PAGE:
Kerik, after thanking Giuliani, expressed his gratitude to former mayor Koch. While working in Saudi Arabia in the early 1980s as a security supervisor, Kerik called the city Department of Personnel to get an application for the police force—and was twice hung up on.
He sent a letter to Koch, who personally responded, and soon received a half-dozen applications in the mail.
He was sworn in July 15, 1986.
Kerik has served as chairman of the Michael John Buczek Foundation that honors law enforcement officers nationwide. Buczek was an NYPD officer killed in the line of duty in 1988. Sgt. Kane said Kerik committed hundreds of hours of his own time to the foundation.
“I don’t think everybody at the NYPD knows how much he cares about cops,” Kane said. “The rank and file are going to love Bernie because he knows the foot cop story, the detective story, the boss’s story. He’s going to be able to relate to all of those people.”
Colleagues Praise Him
Kerik’s colleagues in the Corrections Department gave him high marks for boosting morale and reducing violence among inmates and against officers.
“He has a lot of credibility and is someone who has been able to communicate and make a working relationship with us,” said Norman Seabrook, the president of the Correction Officers’ Benevolent Association.
Kerik was named by Giuliani as Corrections Commissioner in January 1998. Prior to being commissioner, he was the Corrections First Deputy Commissioner, appointed that position in January 1995. He joined the department in 1994, and also has served as the executive assistant to the commissioner and as director of the Investigations Division.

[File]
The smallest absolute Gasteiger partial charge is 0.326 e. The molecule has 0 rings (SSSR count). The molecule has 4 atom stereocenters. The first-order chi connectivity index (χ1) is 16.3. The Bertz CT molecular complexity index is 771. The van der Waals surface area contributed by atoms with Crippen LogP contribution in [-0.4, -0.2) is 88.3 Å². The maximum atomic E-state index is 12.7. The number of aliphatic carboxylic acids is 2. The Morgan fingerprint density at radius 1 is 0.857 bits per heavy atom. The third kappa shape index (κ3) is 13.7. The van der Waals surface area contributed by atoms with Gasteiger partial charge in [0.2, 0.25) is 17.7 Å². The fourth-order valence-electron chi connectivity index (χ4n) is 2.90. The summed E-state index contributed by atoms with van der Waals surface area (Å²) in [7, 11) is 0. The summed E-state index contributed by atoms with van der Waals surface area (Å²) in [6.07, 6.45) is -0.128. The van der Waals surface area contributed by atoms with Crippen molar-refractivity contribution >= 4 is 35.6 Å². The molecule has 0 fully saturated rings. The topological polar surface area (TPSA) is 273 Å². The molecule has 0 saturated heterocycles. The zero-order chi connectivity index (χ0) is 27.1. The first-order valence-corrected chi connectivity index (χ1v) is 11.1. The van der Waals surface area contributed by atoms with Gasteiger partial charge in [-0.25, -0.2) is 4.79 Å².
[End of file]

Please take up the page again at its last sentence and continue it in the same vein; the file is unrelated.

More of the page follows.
Kerik, from Paterson, N.J., joined Corrections after serving eight years as an NYPD cop, spending much of his career as a narcotics detective in Manhattan. He received 30 police citations, including the Medal of Valor. He earned that award after surviving a 1991 shoot out in Washington Heights.
Kerik worked on the New York Drug Enforcement Administration task force, helping direct an investigation that resulted in the convictions of more than 60 members of the infamous Cali drug cartel.
Before joining the police force, Kerik served as a military police officer in the U.S. Army and as warden of the Passaic County Jail. A martial arts expert, Kerik spent four years in various security assignment in Saudi Arabia.
A high school dropout with an equivalency diploma, Kerik has been taking courses through Empire State College and is 24 credits short of a bachelor’s degree.